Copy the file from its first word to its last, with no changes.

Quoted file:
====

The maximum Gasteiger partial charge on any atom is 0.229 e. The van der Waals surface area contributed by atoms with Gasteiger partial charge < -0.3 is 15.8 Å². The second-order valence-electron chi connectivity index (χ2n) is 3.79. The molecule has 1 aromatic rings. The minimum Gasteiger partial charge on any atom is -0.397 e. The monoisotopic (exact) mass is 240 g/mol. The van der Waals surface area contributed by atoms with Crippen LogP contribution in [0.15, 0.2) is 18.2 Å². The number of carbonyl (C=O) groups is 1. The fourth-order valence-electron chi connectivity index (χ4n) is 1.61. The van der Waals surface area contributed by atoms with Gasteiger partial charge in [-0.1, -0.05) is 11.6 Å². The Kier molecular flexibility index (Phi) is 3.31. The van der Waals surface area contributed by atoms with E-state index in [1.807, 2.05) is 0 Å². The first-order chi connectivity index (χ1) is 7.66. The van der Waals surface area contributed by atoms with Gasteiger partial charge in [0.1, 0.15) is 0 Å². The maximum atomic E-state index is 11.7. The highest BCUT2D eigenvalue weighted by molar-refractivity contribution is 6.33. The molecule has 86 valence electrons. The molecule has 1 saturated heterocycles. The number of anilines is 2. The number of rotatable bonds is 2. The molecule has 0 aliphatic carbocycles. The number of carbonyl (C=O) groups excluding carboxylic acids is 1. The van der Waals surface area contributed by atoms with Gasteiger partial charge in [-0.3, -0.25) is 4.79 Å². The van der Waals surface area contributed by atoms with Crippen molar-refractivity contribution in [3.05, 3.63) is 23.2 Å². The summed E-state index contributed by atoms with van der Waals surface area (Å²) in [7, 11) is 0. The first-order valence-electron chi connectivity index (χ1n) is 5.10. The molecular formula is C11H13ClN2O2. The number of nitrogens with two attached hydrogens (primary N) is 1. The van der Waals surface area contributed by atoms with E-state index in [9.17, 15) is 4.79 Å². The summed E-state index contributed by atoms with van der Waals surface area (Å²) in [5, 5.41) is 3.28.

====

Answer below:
The maximum Gasteiger partial charge on any atom is 0.229 e. The van der Waals surface area contributed by atoms with Gasteiger partial charge < -0.3 is 15.8 Å². The second-order valence-electron chi connectivity index (χ2n) is 3.79. The molecule has 1 aromatic rings. The minimum Gasteiger partial charge on any atom is -0.397 e. The monoisotopic (exact) mass is 240 g/mol. The van der Waals surface area contributed by atoms with Crippen LogP contribution in [0.15, 0.2) is 18.2 Å². The number of carbonyl (C=O) groups is 1. The fourth-order valence-electron chi connectivity index (χ4n) is 1.61. The van der Waals surface area contributed by atoms with Gasteiger partial charge in [-0.1, -0.05) is 11.6 Å². The Kier molecular flexibility index (Phi) is 3.31. The van der Waals surface area contributed by atoms with E-state index in [1.807, 2.05) is 0 Å². The first-order chi connectivity index (χ1) is 7.66. The van der Waals surface area contributed by atoms with Gasteiger partial charge in [0.1, 0.15) is 0 Å². The maximum atomic E-state index is 11.7. The highest BCUT2D eigenvalue weighted by molar-refractivity contribution is 6.33. The molecule has 86 valence electrons. The molecule has 1 saturated heterocycles. The number of anilines is 2. The number of rotatable bonds is 2. The molecule has 0 aliphatic carbocycles. The number of carbonyl (C=O) groups excluding carboxylic acids is 1. The van der Waals surface area contributed by atoms with Gasteiger partial charge in [-0.3, -0.25) is 4.79 Å². The van der Waals surface area contributed by atoms with Crippen molar-refractivity contribution in [3.05, 3.63) is 23.2 Å². The summed E-state index contributed by atoms with van der Waals surface area (Å²) in [7, 11) is 0. The first-order valence-electron chi connectivity index (χ1n) is 5.10. The molecular formula is C11H13ClN2O2. The number of nitrogens with two attached hydrogens (primary N) is 1. The van der Waals surface area contributed by atoms with E-state index in [9.17, 15) is 4.79 Å². The summed E-state index contributed by atoms with van der Waals surface area (Å²) in [5, 5.41) is 3.28.